The arrangement with the Preservation Society only went so far, however, because while it “helped the Countess by lowering taxes on the property, she was still responsible for paying them and for covering the cost of most major repairs,” write Cooper and Howe. The Countess died in 1965 and in 1972, her children donated most of the furniture to the Preservation Society and sold the house for $365,000 (about $2.3 million today).
Thereafter, Gladys’ daughter Sylvia Szápáry would be permitted to live on the third floor for the remainder of her life, along with her family, including her children Gladys and Paul. Cooper and Howe write that “Sylvie watched over the house with an eagle eye, trying to ensure it was cared for with love. She personally loaned the Preservation Society hundreds of family heirlooms and photographs so they could be put on display for visitors.” Her presence there became part of the secrets of the house, advertised by tour guides. No other Gilded Age mansion had descendants of the original families living in it and the Preservation Society wanted to keep capitalizing on that. As such, they allowed Gladys and Paul to continue living on the third floor even after their mother’s death.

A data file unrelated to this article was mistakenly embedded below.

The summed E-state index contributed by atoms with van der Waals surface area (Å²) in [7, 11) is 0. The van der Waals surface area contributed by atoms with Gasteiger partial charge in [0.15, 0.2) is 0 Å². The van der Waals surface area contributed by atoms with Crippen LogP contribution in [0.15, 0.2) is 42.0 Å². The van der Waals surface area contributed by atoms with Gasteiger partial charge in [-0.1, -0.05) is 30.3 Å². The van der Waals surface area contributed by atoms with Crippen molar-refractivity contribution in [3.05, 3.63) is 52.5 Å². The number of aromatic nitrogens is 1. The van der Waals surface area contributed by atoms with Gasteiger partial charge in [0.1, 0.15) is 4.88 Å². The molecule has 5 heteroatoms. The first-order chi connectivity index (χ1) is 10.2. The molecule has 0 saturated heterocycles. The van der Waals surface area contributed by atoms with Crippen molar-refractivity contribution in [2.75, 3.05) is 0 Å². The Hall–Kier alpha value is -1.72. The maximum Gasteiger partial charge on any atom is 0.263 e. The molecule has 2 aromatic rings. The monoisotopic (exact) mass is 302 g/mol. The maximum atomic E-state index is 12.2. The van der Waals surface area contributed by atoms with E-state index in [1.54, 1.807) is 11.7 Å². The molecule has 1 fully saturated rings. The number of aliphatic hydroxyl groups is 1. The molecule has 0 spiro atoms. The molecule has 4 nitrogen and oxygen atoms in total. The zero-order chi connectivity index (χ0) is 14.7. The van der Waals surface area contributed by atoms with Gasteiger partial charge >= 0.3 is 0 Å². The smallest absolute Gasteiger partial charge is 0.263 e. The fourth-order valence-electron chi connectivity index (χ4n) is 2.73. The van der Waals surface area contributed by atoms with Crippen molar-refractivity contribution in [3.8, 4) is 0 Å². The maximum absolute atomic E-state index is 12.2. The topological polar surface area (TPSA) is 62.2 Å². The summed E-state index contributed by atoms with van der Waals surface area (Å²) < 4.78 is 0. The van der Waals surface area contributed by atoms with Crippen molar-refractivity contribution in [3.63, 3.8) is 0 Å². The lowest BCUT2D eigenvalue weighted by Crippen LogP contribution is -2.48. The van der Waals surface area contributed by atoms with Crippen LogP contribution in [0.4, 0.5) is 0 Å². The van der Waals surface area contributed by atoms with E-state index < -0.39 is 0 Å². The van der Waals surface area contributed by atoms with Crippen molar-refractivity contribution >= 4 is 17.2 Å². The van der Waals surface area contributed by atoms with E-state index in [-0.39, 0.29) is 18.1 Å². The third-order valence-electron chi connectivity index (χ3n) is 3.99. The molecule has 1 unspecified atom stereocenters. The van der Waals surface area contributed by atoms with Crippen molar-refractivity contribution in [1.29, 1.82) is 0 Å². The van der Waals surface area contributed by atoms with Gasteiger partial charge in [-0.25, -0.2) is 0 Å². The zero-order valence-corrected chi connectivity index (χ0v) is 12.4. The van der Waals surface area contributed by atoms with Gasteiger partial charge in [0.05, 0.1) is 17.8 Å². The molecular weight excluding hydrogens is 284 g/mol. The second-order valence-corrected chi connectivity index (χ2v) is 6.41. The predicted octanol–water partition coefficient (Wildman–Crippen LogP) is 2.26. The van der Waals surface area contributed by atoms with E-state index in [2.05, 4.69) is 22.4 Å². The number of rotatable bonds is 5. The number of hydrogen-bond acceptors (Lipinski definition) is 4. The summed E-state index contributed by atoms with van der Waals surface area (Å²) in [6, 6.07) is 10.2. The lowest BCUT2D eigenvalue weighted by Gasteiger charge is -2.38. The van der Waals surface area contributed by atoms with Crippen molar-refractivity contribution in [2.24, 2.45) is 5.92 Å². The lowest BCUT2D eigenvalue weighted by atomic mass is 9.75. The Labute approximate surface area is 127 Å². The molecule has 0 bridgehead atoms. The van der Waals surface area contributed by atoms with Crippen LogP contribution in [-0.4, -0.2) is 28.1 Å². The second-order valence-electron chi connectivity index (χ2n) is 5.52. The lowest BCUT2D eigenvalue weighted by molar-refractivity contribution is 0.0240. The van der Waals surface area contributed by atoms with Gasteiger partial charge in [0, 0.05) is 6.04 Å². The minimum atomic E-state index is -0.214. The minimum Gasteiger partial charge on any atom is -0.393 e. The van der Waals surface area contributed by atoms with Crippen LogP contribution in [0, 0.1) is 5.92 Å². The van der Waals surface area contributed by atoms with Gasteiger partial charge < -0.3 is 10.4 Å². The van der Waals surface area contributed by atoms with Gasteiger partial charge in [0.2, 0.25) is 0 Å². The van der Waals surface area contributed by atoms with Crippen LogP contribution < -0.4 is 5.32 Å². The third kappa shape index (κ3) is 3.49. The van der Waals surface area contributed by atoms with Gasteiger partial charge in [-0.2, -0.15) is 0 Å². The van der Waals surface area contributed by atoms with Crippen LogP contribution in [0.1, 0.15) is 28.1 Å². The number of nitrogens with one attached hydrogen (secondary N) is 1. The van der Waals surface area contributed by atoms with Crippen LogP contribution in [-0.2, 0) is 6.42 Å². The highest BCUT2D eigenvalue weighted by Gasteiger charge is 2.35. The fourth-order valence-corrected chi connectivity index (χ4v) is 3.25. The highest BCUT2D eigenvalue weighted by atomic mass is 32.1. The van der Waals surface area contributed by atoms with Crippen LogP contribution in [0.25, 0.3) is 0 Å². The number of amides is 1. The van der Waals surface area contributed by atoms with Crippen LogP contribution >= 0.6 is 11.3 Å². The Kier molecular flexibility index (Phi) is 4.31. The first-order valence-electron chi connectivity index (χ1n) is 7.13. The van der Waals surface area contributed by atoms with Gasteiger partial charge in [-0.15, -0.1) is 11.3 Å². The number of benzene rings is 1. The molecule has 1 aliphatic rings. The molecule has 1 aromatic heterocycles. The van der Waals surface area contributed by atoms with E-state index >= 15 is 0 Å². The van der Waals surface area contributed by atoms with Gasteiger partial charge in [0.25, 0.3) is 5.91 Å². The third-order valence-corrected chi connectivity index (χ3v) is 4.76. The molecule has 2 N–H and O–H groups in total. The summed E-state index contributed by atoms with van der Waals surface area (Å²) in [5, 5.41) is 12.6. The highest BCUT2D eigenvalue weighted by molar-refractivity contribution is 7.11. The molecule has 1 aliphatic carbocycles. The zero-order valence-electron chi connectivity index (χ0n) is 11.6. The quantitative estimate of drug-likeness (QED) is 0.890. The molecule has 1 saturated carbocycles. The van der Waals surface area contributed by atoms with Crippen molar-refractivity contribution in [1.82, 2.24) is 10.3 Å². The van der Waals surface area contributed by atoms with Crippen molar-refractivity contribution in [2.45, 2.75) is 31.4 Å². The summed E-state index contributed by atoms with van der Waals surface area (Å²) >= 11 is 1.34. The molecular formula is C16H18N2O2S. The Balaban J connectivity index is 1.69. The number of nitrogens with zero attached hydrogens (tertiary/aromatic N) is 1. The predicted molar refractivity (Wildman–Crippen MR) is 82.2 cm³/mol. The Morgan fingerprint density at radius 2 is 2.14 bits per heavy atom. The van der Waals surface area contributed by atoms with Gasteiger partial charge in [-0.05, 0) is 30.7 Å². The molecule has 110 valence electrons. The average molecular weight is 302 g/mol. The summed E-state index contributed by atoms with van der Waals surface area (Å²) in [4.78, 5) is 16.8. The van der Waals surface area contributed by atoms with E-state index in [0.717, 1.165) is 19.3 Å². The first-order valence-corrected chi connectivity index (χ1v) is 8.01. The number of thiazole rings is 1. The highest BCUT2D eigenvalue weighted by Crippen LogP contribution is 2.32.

Gladys followed in her mother’s footsteps in terms of serving as an unofficial guardian of the Breakers but “was at times critical of the way the Preservation Society was running things. She complained about the shrinking budgets for repairs and maintenance” write Cooper and Howe. Things came to a head in 2013 with the proposal to build a visitor center on the grounds, something Gladys staunchly opposed for aesthetic reasons. After this, Cooper and Howe write, she was told at a 2017 meeting that the third-floor was no longer safe for habitation and was not up to code (something Gladys had been saying for years “but her suggestions had fallen on deaf ears.”)